My first week in Peru has now come and gone. It’s been a whirlwind since landing in Tarapoto, with the happy smile of Mercy in her Proyecto Mono Tocon shirt, waiting to greet me with a hug and kiss. I instantly knew although I had many anxieties about coming down here, I wouldn’t have to worry about the people I would be working with. They have all very kindly welcomed me into the folds of their busy lives and have shown amazing patience when I attempt to have a conversation with them.
While not in the field, I live in a “house” with 9 other PMT staff and volunteers. I share a room with three girls that all work within the research branch of the project. Often they roll out of bed at 5am to begin their day out in the nearby protected area called el Morro de Calzada tracking the monkeys and taking observations. I typically start my day around 7, get ready, and walk the few blocks down to our office. Along the way I pass brightly colored houses, roaring mototaxis, stray dogs and cats, and, lately, a lot of puddles from the incessant rain. Our office is on the second floor and contains 4 small rooms, a bathroom, and a common hallway area with water and coffee. The internet is surprisingly fast and the power has only gone out a few times since I arrived (knock on wood).
Overall, I have been incredibly impressed with the infrastructure in Moyobamba – running water, electricity, a plethora of food options (that’s right my fellow RPCVs I’m talking cheese),and various other amenities I had not expected (like garbage trucks, playgrounds, and ice cream). This is not to say that Moyobamba is a beacon of development, but it strikes me how very different the cities must be from the rural areas. This is, of course, an observation biased completely on my own experiences in Ghana where cities, while more developed, were less than reliable, organized, or maintained in any way (as many of you know I spent 2 years in the Peace Corps there). I can’t wait to get out on the road so I can better compare and understand the levels of poverty and development in this region of Peru.
But I digress, back to my typical day – the morning is spent doing work, playing with the puppy and kitten newly acquired to the office, and taking a mid-morning break at the bakery around the corner. Lunch usually breaks around 1 o’clock where we all gather at Julio’s house (another member of staff) where his mother prepares us all a hearty lunch. Usually this consists of rice, pasta, potatoes, or plantains, and usually a combination of that along with some sauce/stew and chicken. Lunch is always served with a delicious juice that tastes similar to a sour and sweet iced tea. Then it’s back to the office, where we are finally joined by those who spent the morning out in the field. There are no set work hours, but the staff uses this flexibility to their advantage and generally put in much more than a typical 8-hr work day. Their passion and work ethic is really inspiring to me. For such a small, young NGO they work tirelessly to make the project a sustainable success. And that’s even with the World Cup going on – that’s commitment!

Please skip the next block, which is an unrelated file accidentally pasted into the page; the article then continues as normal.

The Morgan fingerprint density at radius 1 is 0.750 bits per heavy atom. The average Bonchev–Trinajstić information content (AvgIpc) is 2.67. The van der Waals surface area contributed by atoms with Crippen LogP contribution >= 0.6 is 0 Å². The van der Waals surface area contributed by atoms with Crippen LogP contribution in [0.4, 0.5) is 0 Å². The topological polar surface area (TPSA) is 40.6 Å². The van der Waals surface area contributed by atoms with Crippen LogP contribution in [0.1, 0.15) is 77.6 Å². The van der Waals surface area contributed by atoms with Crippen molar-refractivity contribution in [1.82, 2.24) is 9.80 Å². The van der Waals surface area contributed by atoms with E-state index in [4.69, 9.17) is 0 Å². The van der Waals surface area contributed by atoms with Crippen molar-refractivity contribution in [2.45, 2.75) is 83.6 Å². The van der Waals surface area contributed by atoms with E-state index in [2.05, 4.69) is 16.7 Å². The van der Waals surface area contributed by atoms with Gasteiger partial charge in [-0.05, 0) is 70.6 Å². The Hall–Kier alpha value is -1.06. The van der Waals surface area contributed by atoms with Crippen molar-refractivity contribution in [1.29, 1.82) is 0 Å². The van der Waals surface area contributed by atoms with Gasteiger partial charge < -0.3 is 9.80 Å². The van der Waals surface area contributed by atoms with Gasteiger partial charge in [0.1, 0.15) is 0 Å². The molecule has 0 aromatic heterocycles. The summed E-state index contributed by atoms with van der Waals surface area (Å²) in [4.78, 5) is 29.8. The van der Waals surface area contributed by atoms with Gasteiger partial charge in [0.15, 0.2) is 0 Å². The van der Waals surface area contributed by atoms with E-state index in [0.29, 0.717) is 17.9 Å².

Early evenings are my favorite time of day. I usually leave the office earlier than the rest for precisely this reason. The air is cool, but there’s still light out. I get home and drop off my laptop and things and take a walk along the streets. Often I will go into a shop and buy something to eat or to just look around to see what kinds of things you can and can’t get in Peru. As the light begins to fade more I drag myself back to the house where I will take a freezing cold shower (I still maintain: warm bucket bath over a cold shower any day of the week) and make myself something to eat (back to the days of pasta, tuna, and bread). The rest of the night I usually spend reading, chatting with the English speaking volunteers, and even attended my first discoteca (never fear, I maintained the stereotype that white people can’t dance). All in all, a pretty enjoyable way to spend a day.
Peru has been both what I did and didn’t expect. As I’ve spent the week assimilating there have been times I have gotten down on myself for not picking up the language faster or understanding cultural norms better and then I figuratively slap myself out of it and remember – hey! It’s only been a week! It’s hard to believe that it has, in fact, only been just over a week since my feet were planted on American soil. But as with any travel, the beginning seems to take forever and then you blink and it’s all over. I hope that I get to savor this time and drink in all that this adventure has to offer. Since I will be in the field for the next couple weeks and probably will not have access to the internet I’ll end here saying “Til next time!” Much love and abrazos.